Kline scores 0% by the ARA on senior issues
The mission of the Alliance for Retired Americans is to ensure social and economic justice and full civil rights for all citizens so that they may enjoy lives of dignity, personal and family fulfillment and security. The Alliance believes that all older and retired persons have a responsibility to strive to create a society that incorporates these goals and rights and that retirement provides them with opportunities to pursue new and expanded activities with their unions, civic organizations and their communities.
As this weekend is the 70th anniversity of Social Security, it seemed fitting to talk about Kline's dismal record in supporting seniors and Social Security.
John Kline advocates having individually controlled retirement investment accounts (which implies investment in the Stock Market, Bond Market, and Money market). Basically John Kline is supporting Wall Street Financers over working Minnesotans, seniors and the disabled.
Why Privatization doesn’t work:
The privatization plan threatens workers and families now receiving disability payments.
It doesn’t resolve Social Security’s financing problems and in fact is projected to make them worse.
What you will receive will be dependent on if the market is up or down when you retire. This makes it more like a game of chance or gambling verse the current stable and established social security guidelines.
All the other countries that have done privatization have gotten disappointing and failing results.
The weakest among us, minorities and women stand to lose the most under privatization.
It would create a new government bureaucracy that cost more to substain that the current system.
There is nothing to hedge the new program against future inflation.
With minor changes the current program can meet all the future needs of our aging population.
Why Kline rates a ZERO:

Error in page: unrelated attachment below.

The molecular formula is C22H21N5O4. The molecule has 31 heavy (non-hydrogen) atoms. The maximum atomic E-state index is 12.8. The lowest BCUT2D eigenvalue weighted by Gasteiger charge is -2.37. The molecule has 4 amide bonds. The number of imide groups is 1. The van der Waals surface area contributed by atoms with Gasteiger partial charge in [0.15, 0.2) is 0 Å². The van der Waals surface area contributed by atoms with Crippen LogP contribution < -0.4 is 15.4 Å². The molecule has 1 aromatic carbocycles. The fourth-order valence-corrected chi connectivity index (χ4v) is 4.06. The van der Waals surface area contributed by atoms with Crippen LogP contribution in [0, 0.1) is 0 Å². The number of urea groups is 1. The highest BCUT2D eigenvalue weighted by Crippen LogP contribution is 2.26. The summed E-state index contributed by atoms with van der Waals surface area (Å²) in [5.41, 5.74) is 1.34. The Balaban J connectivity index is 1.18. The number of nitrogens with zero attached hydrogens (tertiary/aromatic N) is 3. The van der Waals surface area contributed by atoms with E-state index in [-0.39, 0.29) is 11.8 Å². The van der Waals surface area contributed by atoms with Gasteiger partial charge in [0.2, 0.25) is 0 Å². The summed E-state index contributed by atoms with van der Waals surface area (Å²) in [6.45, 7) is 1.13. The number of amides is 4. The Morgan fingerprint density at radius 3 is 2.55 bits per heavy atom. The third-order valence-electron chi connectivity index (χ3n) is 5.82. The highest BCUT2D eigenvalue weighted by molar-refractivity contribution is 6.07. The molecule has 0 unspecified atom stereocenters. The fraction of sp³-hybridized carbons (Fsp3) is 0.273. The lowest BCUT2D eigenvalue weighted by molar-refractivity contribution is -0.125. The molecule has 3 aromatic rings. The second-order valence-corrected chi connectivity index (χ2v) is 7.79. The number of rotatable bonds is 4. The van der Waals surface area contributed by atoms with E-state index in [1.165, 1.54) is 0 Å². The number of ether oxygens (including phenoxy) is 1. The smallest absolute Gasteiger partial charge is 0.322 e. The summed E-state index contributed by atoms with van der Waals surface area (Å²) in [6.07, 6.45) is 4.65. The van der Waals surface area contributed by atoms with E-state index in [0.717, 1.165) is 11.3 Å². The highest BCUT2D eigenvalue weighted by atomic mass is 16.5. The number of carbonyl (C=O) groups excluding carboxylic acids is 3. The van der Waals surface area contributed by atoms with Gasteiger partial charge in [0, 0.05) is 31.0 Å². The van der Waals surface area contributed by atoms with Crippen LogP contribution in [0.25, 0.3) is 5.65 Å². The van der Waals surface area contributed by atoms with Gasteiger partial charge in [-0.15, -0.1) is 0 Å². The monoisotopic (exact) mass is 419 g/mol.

John Kline is a lapdog. When there is a choice between serving Minnesotans or the man in the oval office, Rep. John Kline’s record speaks for itself. John Kline looks out for the interests of big business and Wall Street over Minnesotans.
Brokerage houses, banks, and mutual funds have been very active in the campaign to privatize Social Security. Small wonder, since they stand to gain enormous fees if billions of dollars are shifted each year from Social Security payments into accounts under Wall Street management. Of course, those fees must come from somewhere, namely from the balances in individual accounts. So is it really a surprise when one of the largest contributers to Kline in 2004 was Voyager Financial Services!
Among the one hundred best stock mutual funds, management fees range from 0.2 percent per year to 1.4 percent of the asset value of an account. The average is near the high end of that range, however, and many mutual funds charge substantially more. Smaller accounts require proportionately larger management fees because many costs such as gathering and mailing out information do not depend on account size. Indeed, most mutual funds actively discourage small accounts by setting a minimum opening deposit of $1,000 to $3,000.
Experience in the United Kingdom offers a warning about what the future could bring regarding management costs. Workers there have been allowed to open private accounts starting in 1988, since which time management fees and marketing costs among financial intermediaries have eaten up an average of 43 percent of the return on investment.